Freshman students from the College Park Scholars Public Leadership Program spent the Spring semester learning about, developing, and running a grantmaking process. Tasked with awarding $1,000 to organizations solving critical societal issues, students were broken up into five groups and given the opportunity to comprehensively study various social issue areas. Working in an online environment, the students awarded a total of $5,000 to five deserving organizations at the end of the semester.
The Public Leadership program, sponsored in part through the School of Public Policy, explores the theory and practice of leadership, empowering students to become social change agents through hands-on public service projects and examination of pressing social, political, and economic issues. During this course, students learned about philanthropy and leadership, researched organizations that were making change on campus, developed and reviewed Requests for Proposals, and interviewed select groups that applied for the grants. The award money, provided by the Do Good Institute, is on its way to making impact in several issue areas.
“This class offers students the opportunity to not only put their leadership skills into practice in a real world setting, but it also gives them the opportunity to look at organizations that are impacting communities in a positive way … Our students were a mix of excited and intimidated at first, but eased into the task as they realized that we were going to walk them through the process … students came out of this class as better and more informed leaders and citizens.”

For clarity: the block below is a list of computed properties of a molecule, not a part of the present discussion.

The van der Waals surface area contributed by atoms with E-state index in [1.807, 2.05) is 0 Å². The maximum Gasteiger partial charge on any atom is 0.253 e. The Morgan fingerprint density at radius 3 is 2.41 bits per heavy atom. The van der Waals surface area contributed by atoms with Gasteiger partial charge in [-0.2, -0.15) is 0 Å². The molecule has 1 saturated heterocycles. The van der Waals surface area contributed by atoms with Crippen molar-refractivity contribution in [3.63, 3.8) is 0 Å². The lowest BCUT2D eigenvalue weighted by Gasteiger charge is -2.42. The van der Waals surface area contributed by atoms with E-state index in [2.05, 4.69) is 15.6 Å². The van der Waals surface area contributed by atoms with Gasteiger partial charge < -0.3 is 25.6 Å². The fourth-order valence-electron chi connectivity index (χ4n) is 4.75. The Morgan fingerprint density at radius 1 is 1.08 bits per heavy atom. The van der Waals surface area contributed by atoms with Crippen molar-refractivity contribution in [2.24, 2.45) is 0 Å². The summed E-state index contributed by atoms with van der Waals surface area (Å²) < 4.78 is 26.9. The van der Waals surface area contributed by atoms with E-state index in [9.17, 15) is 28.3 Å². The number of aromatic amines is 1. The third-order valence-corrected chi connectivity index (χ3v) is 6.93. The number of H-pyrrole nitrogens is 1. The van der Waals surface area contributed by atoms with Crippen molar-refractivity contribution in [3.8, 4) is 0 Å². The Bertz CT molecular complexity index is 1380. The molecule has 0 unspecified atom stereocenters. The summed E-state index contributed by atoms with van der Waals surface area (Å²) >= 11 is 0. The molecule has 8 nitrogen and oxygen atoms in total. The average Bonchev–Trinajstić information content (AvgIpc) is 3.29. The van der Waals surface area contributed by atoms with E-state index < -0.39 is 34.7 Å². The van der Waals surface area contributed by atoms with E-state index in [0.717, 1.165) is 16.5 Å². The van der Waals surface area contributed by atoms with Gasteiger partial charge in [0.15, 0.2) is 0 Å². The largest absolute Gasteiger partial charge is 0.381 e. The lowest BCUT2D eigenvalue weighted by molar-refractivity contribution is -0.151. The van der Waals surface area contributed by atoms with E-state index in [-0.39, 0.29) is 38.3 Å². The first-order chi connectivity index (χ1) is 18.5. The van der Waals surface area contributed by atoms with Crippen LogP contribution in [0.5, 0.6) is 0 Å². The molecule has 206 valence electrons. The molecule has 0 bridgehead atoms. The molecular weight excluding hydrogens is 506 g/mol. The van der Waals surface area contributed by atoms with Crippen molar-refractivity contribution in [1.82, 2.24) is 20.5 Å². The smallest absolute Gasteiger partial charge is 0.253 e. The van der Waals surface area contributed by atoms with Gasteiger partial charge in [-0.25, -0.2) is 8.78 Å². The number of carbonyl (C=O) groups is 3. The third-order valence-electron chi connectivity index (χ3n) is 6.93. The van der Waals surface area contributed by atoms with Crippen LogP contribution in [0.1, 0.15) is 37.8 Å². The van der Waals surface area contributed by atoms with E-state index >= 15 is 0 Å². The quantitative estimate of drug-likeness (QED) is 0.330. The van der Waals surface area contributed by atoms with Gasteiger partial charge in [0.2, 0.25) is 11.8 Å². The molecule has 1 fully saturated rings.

Kelly Elizabeth Brower, College Park Scholars Public Leadership Program Coordinator
The five $1,000 grants were awarded to:
Imara Roose: Imara Roose is a mentorship program operating at Eleanor Roosevelt High School in Greenbelt, Maryland. The program pairs women of color with girls of color, creating a safe and supportive environment for mentees. Imara Roose seeks to set Black and brown girls on a path for success during and beyond high school, and provide them with motivation, inspiration and guidance. ($1,000)
Hope for Henry: Hope for Henry offers support and entertainment to children with serious illnesses and their families. Currently, Hope for Henry offers full-time, year-round child life specialists at three area hospitals and has helped improve the treatment process for more than 60,000 hospitalized children. The program offers fun, stress relieving events and encourages children to keep up with and play an active role in their treatment using a rewards system. ($1,000)
Latino Student Fund: The Latino Student Fund works to combat education inequities in Washington, D.C. through its year-round out-of-school programs for low-income students. The fund empowers parents to advocate for their children, increases access to higher education for first-generation youth, and creates a network of peers and mentors to support young people even after they graduate high school. ($1,000)
Kaboom!: Kaboom! aims to ensure that all kids have a place to play. The organization builds and improves playgrounds, multi-sport courts and other playspaces in underserved communities. Kaboom!’s model engages residents and encourages them to take the lead in the planning and building process. Kaboom!’s newly built playspaces function as an investment in the communities, creating positive long-term impacts on residents’ quality of life. ($1,000)
StandUp for Kids: StandUp for Kids is a nonprofit that offers resources and stability to unaccompanied homeless and at risk youth. The organization addresses the needs of youth through four core programs: street outreach, outreach centers, mentoring, and housing. StandUp for Kids aims to advocate for young people, empower communities to support youth experiencing homelessness, and ultimately end the cycle of youth homelessness. ($1,000)